Tumor cells often become resistant to the growth-inhibitory effects of transforming growth factor β (TGF-β). Recent studies have identified TGF- β type II receptor (RII) mutations in a subset of cancers, including colon cancer. To evaluate the expression of TGF-β RII in premalignant intestinal adenomas and the relationship with cell cycle regulation, we investigated the expression of TGF-β RII, cyclin D1, and cyclin-dependent kinase 4 (Cdk4) in Min/+ mouse intestinal adenomas. Immunohistochemistry indicated that TGF-β RII cytoplasmic immunoreactivity was undetectable in the proliferative crypt zones of the normal small intestinal and normal colonic epithelium but was abundant toward the villus tips of the normal small intestine and the lumenal third of the colonic glands. As was observed in the proliferating crypt zones, TGF-β RII immunoreactivity was dramatically decreased or undetectable in all adenomas examined in comparison to the abundant levels in adjacent normal differentiated intestinal epithelium. TGF-β RII mRNA was also reduced in the adenomas in comparison to normal mucosa as determined by reverse transcription-PCR. In an inverse distribution to TGF-β RII, Cdk4 nuclear immunoreactivity was restricted to the crypt regions of the small and large intestine, whereas cyclin D1 immunoreactivity was uniformly absent in normal intestinal epithelium. For both cyclin D1 and Cdk4, protein and mRNA levels were increased in intestinal adenomas but not in normal intestinal epithelium as determined by immunohistochemistry, in situ hybridization, and reverse transcription-PCR. In summary, the lack of TGF-β RII expression was associated with increased cyclin D1 and Cdk4 expression in Mini/+ mouse intestinal adenomas. We hypothesize that the former may enable tumor cells to escape from the normal growth-constraining influence of TGF-β, whereas the latter promotes inappropriate cell proliferation and adenoma progression.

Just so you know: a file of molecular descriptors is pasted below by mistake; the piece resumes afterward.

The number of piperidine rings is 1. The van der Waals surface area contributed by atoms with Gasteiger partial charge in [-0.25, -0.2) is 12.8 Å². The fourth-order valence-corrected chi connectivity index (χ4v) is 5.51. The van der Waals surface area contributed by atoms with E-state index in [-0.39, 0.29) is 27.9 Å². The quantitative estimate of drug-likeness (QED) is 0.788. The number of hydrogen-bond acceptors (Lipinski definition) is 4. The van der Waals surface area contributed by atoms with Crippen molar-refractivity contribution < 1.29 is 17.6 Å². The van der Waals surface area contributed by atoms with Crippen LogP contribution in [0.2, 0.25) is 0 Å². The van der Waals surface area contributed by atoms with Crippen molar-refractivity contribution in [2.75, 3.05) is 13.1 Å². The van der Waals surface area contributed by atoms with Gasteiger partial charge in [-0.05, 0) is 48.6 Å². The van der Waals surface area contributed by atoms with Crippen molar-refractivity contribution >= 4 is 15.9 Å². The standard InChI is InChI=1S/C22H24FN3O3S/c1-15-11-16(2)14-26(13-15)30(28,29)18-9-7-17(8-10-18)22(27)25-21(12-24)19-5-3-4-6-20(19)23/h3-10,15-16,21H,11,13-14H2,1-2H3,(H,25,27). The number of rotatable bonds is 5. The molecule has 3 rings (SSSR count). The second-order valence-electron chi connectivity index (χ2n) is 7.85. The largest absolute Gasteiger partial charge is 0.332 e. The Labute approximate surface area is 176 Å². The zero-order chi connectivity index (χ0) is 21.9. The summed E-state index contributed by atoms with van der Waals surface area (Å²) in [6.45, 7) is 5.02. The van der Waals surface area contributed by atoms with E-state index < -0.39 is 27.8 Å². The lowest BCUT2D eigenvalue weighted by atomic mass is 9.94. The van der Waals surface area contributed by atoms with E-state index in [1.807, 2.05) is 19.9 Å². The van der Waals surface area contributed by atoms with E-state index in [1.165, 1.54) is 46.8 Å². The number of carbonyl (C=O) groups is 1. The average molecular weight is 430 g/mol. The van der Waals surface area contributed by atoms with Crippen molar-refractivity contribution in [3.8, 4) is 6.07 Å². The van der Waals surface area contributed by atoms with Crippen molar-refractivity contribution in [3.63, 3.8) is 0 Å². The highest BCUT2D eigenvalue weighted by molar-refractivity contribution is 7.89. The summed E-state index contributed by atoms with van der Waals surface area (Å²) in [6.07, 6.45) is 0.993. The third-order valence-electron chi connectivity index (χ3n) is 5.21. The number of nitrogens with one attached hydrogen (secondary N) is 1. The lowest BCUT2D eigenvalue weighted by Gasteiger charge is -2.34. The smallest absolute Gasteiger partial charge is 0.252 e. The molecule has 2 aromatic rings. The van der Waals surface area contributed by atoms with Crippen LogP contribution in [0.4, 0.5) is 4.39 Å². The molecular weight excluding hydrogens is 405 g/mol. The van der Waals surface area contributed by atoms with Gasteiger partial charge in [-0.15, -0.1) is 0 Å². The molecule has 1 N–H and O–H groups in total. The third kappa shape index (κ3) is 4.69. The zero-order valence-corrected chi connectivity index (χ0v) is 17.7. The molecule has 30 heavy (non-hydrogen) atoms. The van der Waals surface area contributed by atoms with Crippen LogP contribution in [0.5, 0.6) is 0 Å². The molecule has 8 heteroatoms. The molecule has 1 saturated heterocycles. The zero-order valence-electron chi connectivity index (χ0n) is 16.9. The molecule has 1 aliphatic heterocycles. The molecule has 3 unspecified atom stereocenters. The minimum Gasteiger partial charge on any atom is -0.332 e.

|Original language||English (US)|
|Number of pages||6|
|State||Published - May 1 1997|
ASJC Scopus subject areas
- Cancer Research